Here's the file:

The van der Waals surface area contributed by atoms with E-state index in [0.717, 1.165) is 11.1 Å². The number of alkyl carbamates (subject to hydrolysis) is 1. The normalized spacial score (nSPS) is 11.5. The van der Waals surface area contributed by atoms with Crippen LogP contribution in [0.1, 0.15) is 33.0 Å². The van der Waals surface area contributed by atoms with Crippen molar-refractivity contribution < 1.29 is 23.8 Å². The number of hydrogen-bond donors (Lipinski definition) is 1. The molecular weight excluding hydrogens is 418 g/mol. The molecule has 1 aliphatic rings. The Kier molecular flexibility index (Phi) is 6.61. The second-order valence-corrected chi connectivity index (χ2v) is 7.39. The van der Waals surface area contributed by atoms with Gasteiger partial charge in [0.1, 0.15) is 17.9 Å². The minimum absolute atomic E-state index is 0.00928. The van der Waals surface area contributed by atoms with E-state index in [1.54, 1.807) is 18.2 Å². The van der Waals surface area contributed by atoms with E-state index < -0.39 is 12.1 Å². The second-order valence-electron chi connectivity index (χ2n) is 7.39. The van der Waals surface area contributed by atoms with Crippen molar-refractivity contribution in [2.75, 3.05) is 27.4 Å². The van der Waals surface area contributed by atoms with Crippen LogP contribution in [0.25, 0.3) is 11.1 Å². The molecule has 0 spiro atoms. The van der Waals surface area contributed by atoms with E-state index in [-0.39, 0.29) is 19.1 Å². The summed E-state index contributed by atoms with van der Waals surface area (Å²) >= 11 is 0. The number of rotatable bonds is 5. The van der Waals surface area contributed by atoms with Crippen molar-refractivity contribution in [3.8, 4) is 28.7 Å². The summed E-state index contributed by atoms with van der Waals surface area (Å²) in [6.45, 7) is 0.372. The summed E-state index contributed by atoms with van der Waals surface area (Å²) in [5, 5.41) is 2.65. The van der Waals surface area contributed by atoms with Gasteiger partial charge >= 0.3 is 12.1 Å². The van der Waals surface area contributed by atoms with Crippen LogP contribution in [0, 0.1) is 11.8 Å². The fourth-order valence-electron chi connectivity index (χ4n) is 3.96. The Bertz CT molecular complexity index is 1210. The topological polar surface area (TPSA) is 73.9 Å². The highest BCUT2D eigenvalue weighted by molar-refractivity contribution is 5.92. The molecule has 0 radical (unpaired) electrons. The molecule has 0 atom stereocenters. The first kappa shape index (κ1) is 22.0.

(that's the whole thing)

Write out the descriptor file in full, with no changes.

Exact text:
The van der Waals surface area contributed by atoms with E-state index in [0.717, 1.165) is 11.1 Å². The number of alkyl carbamates (subject to hydrolysis) is 1. The normalized spacial score (nSPS) is 11.5. The van der Waals surface area contributed by atoms with Crippen LogP contribution in [0.1, 0.15) is 33.0 Å². The van der Waals surface area contributed by atoms with Crippen molar-refractivity contribution < 1.29 is 23.8 Å². The number of hydrogen-bond donors (Lipinski definition) is 1. The molecular weight excluding hydrogens is 418 g/mol. The molecule has 1 aliphatic rings. The Kier molecular flexibility index (Phi) is 6.61. The second-order valence-corrected chi connectivity index (χ2v) is 7.39. The van der Waals surface area contributed by atoms with Gasteiger partial charge in [0.1, 0.15) is 17.9 Å². The minimum absolute atomic E-state index is 0.00928. The van der Waals surface area contributed by atoms with E-state index in [1.54, 1.807) is 18.2 Å². The van der Waals surface area contributed by atoms with E-state index < -0.39 is 12.1 Å². The second-order valence-electron chi connectivity index (χ2n) is 7.39. The van der Waals surface area contributed by atoms with Crippen molar-refractivity contribution in [2.75, 3.05) is 27.4 Å². The van der Waals surface area contributed by atoms with Crippen LogP contribution in [0.25, 0.3) is 11.1 Å². The molecule has 0 spiro atoms. The van der Waals surface area contributed by atoms with E-state index in [-0.39, 0.29) is 19.1 Å². The summed E-state index contributed by atoms with van der Waals surface area (Å²) >= 11 is 0. The number of rotatable bonds is 5. The van der Waals surface area contributed by atoms with Crippen molar-refractivity contribution in [3.8, 4) is 28.7 Å². The summed E-state index contributed by atoms with van der Waals surface area (Å²) in [6.45, 7) is 0.372. The summed E-state index contributed by atoms with van der Waals surface area (Å²) in [5, 5.41) is 2.65. The van der Waals surface area contributed by atoms with Gasteiger partial charge >= 0.3 is 12.1 Å². The van der Waals surface area contributed by atoms with Crippen LogP contribution in [0, 0.1) is 11.8 Å². The fourth-order valence-electron chi connectivity index (χ4n) is 3.96. The Bertz CT molecular complexity index is 1210. The topological polar surface area (TPSA) is 73.9 Å². The highest BCUT2D eigenvalue weighted by molar-refractivity contribution is 5.92. The molecule has 0 radical (unpaired) electrons. The molecule has 0 atom stereocenters. The first kappa shape index (κ1) is 22.0.